Car theft is a global problem, but it affects owners on a unique and personal level. In the arms race between car manufacturers and would-be thieves, a victory in one area (making cars harder to steal) can have unintended consequences in another (making theft of unattended cars harder causes carjackings to rise).
In Brazil, the problem has become so severe that the government has decreed every new car, import or domestic, must be equipped with a GPS tracking system. The hope is that cities like Rio de Janeiro, where a car is stolen every 12 minutes, and Sao Paulo, where a car theft occurs every three minutes, will see significant reductions in vehicle-related crime.
For Brazilians with desirable vehicles not already fitted with trackers, there’s a thriving aftermarket, and this video by Munhoz e Mariano is actually a part of an advertising campaign by Siggo, the Brazilian subsidiary of Sascar Tracking Systems. The title of the video, which translates to “Robbed of my Yellow Camaro” if Google can be trusted, is an homage to the duo’s breakout hit song “Yellow Camaro” which provides the soundtrack for the video.
Without a working knowledge of Portuguese, that’s all the factual information we can provide, though. Nevertheless, we can attempt to piece together the storyline of the video from context – Munhoz and Mariano, proud owners of the titular yellow 5th Gen Camaro, are dismayed to find their beautiful car has been stolen from under their noses. Cut scenes reveal the car has been swiped by a pair of beautiful women, who share some prior history with the two men.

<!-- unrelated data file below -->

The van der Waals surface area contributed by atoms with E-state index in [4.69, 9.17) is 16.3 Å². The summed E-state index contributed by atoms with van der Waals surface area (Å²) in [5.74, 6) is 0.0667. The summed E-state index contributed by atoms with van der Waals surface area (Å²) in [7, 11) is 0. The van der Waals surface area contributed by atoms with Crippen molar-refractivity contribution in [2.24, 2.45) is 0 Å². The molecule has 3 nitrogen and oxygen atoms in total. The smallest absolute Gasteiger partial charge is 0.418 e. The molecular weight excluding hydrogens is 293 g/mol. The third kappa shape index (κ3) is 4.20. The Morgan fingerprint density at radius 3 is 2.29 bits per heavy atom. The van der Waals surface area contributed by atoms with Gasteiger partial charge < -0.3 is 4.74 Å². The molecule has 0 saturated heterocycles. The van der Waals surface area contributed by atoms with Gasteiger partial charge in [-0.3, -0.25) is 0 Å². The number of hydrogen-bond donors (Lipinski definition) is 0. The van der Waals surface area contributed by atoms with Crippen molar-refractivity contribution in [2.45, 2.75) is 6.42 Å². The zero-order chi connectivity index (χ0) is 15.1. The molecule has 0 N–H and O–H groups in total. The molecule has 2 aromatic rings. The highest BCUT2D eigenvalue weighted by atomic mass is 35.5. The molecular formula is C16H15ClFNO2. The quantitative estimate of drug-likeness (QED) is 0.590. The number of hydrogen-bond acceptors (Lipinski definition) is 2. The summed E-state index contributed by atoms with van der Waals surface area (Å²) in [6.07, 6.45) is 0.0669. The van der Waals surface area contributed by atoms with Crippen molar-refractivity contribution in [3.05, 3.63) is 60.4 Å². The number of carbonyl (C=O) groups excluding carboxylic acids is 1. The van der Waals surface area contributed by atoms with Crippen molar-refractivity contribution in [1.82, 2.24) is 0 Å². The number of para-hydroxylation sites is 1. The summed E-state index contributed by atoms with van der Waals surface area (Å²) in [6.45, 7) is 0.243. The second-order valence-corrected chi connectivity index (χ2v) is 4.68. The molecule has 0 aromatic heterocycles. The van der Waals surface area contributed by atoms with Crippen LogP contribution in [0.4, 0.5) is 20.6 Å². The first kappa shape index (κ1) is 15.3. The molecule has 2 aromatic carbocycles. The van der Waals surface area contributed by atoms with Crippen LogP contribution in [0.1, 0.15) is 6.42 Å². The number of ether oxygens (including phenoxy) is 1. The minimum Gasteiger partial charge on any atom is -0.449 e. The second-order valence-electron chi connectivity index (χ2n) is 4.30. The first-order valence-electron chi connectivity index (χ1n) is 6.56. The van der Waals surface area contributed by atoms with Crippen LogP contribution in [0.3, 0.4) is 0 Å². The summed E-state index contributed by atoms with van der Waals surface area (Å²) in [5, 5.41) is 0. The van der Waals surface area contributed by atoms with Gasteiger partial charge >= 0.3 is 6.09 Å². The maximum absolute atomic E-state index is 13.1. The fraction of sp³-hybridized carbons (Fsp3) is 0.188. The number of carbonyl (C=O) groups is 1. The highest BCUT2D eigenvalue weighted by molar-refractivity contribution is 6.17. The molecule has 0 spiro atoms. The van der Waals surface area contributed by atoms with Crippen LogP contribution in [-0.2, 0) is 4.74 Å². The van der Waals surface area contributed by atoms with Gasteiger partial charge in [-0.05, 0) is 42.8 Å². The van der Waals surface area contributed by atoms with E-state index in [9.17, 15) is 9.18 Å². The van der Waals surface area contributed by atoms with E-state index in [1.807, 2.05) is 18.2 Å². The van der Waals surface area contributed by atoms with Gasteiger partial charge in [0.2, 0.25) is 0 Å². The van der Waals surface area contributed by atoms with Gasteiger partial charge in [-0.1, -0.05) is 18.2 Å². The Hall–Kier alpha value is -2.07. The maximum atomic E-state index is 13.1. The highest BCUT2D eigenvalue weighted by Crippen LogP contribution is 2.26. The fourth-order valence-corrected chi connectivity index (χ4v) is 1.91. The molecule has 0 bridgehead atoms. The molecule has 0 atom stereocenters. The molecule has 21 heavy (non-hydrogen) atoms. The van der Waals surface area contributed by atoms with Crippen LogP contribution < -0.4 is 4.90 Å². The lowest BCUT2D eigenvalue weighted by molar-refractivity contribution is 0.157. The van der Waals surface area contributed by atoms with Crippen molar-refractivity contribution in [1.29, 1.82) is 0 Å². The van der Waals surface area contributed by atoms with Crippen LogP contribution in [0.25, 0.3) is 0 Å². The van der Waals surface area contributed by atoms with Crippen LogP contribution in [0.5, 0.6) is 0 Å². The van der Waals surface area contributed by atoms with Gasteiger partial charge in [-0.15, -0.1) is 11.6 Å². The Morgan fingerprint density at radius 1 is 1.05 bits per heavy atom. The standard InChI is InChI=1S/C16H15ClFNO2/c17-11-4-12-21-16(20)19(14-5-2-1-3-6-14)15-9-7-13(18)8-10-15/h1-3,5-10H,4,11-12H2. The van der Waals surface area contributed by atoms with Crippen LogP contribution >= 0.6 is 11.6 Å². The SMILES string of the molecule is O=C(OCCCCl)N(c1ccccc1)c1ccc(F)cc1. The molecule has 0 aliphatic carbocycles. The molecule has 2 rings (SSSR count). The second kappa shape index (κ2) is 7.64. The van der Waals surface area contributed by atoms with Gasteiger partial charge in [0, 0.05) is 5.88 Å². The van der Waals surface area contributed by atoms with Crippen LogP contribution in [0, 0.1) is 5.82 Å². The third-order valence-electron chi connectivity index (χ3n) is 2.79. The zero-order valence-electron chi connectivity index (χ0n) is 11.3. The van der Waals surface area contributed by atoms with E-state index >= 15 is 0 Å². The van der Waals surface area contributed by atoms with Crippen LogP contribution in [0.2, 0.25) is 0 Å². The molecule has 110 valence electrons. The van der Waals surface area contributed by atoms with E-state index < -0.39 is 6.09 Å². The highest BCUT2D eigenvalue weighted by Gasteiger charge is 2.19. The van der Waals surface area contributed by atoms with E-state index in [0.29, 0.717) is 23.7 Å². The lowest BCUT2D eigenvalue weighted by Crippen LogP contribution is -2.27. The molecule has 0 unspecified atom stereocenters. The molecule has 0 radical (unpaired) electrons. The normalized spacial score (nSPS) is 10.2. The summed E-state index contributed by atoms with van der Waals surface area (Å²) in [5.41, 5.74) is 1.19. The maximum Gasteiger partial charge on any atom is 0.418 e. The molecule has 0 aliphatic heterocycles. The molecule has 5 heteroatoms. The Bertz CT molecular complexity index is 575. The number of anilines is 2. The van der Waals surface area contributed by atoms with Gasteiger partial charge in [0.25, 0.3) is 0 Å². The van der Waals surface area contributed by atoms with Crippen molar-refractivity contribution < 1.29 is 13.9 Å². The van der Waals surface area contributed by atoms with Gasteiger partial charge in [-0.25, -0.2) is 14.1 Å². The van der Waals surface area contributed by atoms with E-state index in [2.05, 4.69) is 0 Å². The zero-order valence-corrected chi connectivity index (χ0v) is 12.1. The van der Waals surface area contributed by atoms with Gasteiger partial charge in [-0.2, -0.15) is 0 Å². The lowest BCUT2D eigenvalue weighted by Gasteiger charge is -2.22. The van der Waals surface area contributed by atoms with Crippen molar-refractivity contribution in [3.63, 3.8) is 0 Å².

While the women are indeed beautiful, so are Munhoz and Mariano, so we can’t make the assumption that they are girlfriends or wives – it might just be the tragic tale of a charming gay couple done wrong by their sisters.
Again, without the language skills to delve deeper, we can’t be sure what the actual relationships here are. With the loss of their beloved Camaro, the men share moments of grief and console one another, while the girls deny any knowledge of the Chevy’s whereabouts, before secretly changing into amazingly-modest-for-Brazil swimsuit tops and shorts to suds up the lucky car.
Munhoz and Mariano never do get their Camaro back, but there’s some snappy dancing in the empty carport, a dude in a stocking mask carrying a crowbar, and an ending lifted straight out of Pulp Fiction. Will it all help sell GPS car trackers? Who knows, but we had some fun in the process…